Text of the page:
‘Abbasiyya was a diverse district of various religious groups and nationalities. Churches, mosques, synagogues and hospitals, schools, cemeteries were developed for specific groups who lived in relative harmony. People from the Levant and Europe settled in ‘Abbasiyya built schools, factories, businesses, and considered Egypt as home. As for the Jewish community ( Read: Lucette Lagnado’s Man in a White Sharkskin Suit and Egypt Today, “Oral History of Egypt’s Jewish Minority.” May 2005.) , they had religious freedom, held government positions and many were part of the elite society.  After the UN approved the Partition Plan in 1947 to create Israel and after the Egyptian 1952 coup d’etat, everything changed.

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‘Abbasiyya was founded as a royal district in the middle of the desert by ‘Abbas Helmi I. A satellite settlement that started without roads, water, or  sewage works was certainly one reason for its slow beginnings. After ‘Abbas Pasha’s death,  the transferral of military power to the Qasr el Nil barracks by Sa’id Pasha changed the area of urbanization followed by  Ismail Pasha’s master plan of Ismailiyya in 1869, ‘Abbasiyya district remained stagnant until Khedive Tawfik took power with the British occupation. At the turn of the nineteenth century, palaces and European villas, upper-class apartment houses grew steadily with schools, hospitals, and religious institutions complimenting all groups. Unfortunately little survives of these archaeological gems and what remains will probably not survive much longer.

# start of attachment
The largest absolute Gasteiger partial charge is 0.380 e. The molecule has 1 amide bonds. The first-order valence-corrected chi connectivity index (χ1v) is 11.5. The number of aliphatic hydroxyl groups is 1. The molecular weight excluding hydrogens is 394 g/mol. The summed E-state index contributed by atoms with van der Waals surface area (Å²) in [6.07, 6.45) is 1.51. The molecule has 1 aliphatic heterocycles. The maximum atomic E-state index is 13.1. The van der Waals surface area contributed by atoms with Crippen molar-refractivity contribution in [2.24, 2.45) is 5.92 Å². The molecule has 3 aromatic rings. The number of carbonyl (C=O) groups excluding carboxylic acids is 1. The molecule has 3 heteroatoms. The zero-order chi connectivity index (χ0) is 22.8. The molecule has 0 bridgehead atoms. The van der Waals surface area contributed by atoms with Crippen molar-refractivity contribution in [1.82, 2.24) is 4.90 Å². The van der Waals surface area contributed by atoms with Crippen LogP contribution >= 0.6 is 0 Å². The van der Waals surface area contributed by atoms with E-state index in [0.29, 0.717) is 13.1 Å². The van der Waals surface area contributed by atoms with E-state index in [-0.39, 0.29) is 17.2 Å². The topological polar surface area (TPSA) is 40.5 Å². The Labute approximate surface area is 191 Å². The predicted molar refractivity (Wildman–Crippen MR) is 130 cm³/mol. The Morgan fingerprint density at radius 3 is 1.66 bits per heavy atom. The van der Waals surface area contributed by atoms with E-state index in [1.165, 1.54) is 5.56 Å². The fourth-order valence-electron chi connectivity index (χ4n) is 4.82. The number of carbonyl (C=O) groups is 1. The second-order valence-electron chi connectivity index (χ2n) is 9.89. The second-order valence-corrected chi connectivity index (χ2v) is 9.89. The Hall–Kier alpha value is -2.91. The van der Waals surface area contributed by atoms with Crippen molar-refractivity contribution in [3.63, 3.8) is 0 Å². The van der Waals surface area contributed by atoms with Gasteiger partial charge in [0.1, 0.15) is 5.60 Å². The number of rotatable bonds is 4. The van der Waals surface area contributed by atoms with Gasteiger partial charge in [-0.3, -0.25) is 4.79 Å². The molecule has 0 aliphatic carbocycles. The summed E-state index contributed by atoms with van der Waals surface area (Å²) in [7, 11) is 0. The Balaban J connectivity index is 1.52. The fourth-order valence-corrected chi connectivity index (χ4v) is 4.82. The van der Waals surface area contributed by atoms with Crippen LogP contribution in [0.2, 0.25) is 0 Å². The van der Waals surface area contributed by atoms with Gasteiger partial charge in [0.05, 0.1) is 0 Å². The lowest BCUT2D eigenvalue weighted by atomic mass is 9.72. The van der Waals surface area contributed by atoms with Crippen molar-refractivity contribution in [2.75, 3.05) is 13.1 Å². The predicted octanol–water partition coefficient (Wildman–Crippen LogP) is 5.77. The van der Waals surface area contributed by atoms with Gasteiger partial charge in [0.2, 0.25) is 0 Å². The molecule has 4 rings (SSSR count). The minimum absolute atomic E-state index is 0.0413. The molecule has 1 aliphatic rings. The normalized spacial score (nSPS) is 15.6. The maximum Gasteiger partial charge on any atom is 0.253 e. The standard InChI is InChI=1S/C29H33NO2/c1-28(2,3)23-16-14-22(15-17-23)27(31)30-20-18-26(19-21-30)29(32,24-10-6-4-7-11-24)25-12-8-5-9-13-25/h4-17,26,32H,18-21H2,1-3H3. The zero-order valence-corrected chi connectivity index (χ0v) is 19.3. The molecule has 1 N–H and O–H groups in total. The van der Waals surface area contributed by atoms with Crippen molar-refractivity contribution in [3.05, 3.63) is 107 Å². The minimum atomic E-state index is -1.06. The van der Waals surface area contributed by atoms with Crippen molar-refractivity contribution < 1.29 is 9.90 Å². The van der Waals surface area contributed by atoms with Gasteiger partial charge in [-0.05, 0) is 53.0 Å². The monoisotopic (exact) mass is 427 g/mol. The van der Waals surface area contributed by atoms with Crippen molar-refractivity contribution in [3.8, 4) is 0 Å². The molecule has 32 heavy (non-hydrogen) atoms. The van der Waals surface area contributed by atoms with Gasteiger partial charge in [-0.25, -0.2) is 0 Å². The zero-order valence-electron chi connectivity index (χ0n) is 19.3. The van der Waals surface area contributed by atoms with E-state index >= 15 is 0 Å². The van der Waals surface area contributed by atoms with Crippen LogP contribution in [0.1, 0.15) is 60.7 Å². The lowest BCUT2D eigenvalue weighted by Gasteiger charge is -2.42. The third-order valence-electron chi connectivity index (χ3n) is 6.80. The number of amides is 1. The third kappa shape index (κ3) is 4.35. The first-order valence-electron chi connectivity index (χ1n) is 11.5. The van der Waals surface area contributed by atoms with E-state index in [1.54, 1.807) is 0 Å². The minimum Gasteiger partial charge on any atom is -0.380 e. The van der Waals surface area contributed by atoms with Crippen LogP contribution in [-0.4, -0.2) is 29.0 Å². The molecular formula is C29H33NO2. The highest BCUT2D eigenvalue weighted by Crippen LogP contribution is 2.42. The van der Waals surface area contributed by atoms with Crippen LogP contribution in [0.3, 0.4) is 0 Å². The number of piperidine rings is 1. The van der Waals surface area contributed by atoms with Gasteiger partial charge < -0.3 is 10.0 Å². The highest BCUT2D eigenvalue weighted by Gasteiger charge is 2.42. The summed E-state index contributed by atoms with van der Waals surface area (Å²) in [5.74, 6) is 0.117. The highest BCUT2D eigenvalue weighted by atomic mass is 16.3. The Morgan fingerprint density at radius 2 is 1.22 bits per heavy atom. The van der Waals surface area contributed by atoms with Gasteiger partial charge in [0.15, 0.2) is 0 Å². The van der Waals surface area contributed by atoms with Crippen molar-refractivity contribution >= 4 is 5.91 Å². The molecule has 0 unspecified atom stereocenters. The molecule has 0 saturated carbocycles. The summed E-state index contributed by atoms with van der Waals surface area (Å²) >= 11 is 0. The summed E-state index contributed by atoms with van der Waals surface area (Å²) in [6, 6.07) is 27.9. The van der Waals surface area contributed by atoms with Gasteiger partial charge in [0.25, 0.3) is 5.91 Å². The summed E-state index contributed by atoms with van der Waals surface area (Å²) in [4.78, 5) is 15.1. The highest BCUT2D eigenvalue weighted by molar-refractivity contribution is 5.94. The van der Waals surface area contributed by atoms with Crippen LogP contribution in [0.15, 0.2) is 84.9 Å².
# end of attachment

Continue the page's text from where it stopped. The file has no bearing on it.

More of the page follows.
Some ‘Abbasiyya sights:

Further Reading: Nihal Tamraz. Nineteenth-Century Cairn Houses and Palaces, “Abbasiya as a Case Study of Nineteenth-Century Upper-Class Domestic Architecture.” AUC Press. 1998. p56-76.

*Thanks to Ahmed el Bindari for organizing the ‘Abbasiyya Walk’.

Heritage vs Urbanization: A Balancing Act


**All rights reserved by Lesley Lababidi. To copy or re-produce photography and/or writings, written permission from Lesley Lababidi is required.